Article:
The sale price of the 941,445-square-foot Financial District office high-rise, now owned by Hexalon Ltd., a Dutch-based real estate investment firm, is just under $290 per square foot for a total of more than $270 million, the highest price paid for a downtown high-rise in the last decade, sources say.

The deal is expected to close within the next 10 days, according to sources close to the transaction.

In a related development, reports this week suggested the Franklin Street deal may be a forerunner of an even bigger transaction down the road in which Beacon Properties will purchase State Street South, State Street Bank's 2 million-square-foot office complex in Quincy.

According to this scenario, State Street would use the cash raised by the sale to drive up the price of its own stock in a defensive maneuver to ward off the predatory actions of the Bank of New York, which has made little secret of its interest in acquiring State Street.

Representatives from both State Street Bank and Beacon Properties refused to comment on any aspect of the transaction.

Sources who confirmed the Franklin Street sale insisted that the sale of State Street's Quincy property is not part of the downtown deal. Nevertheless, other real estate sources close to both parties say the sale of the Quincy property is under discussion.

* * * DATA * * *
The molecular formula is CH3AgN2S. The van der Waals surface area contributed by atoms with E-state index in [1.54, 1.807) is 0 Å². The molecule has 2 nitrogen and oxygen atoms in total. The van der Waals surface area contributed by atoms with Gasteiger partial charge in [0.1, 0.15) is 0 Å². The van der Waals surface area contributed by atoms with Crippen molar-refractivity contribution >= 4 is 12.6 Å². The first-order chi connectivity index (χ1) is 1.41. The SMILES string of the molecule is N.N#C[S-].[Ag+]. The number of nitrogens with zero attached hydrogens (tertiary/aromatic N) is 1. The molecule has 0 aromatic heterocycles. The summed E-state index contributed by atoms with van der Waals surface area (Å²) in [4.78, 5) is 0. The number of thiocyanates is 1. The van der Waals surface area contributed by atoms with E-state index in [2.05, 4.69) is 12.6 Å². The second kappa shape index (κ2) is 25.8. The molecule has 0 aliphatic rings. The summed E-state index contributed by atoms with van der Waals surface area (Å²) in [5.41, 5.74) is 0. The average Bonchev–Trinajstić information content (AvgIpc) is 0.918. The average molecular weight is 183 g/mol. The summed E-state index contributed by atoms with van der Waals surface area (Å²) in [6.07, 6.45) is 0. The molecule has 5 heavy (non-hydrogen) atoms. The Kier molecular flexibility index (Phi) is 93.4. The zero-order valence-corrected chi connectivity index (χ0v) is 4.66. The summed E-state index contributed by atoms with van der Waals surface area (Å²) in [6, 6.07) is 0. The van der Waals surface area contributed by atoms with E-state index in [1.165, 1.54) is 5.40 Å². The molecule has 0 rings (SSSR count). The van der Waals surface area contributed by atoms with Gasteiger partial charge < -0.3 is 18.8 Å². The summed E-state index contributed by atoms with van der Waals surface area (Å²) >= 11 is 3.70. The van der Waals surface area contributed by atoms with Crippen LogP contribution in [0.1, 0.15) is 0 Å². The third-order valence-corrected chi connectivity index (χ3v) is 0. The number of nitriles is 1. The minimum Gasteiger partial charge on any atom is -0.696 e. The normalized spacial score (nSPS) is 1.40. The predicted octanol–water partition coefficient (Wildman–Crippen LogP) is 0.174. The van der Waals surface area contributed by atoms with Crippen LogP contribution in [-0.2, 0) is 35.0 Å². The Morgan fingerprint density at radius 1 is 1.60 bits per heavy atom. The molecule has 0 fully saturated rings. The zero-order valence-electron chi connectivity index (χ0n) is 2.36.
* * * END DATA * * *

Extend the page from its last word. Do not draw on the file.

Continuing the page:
"State Street wants to get out of the real estate business, and use the additional capital to buy back its own stock. That would put a takeover out of reach of just about everyone," said a real estate analyst who requested anonymity.

The series of events surrounding 225 Franklin St., which was not widely marketed, was set in motion by a purchase offer tendered to Hexalon by Cornerstone Properties Inc., a Germany-based real estate investment trust. Cornerstone had made a nonbinding offer to Hexalon for purchase of the property at the $290-per-square-foot price that was provisionally accepted.

But on April 25, Cornerstone learned that State Street had exercised its right of first refusal contained in the bank's lease.

"The right was triggered by the signing of a non-binding letter of intent by Cornerstone Properties to acquire [225 Franklin St.]. Cornerstone Properties was in the process of completing due diligence on 225 Franklin St. and had not yet received formal board approval for the acquisition," according a report issued by Cornerstone.

One State Street source said the Franklin Street transaction was done primarily for "tax purposes."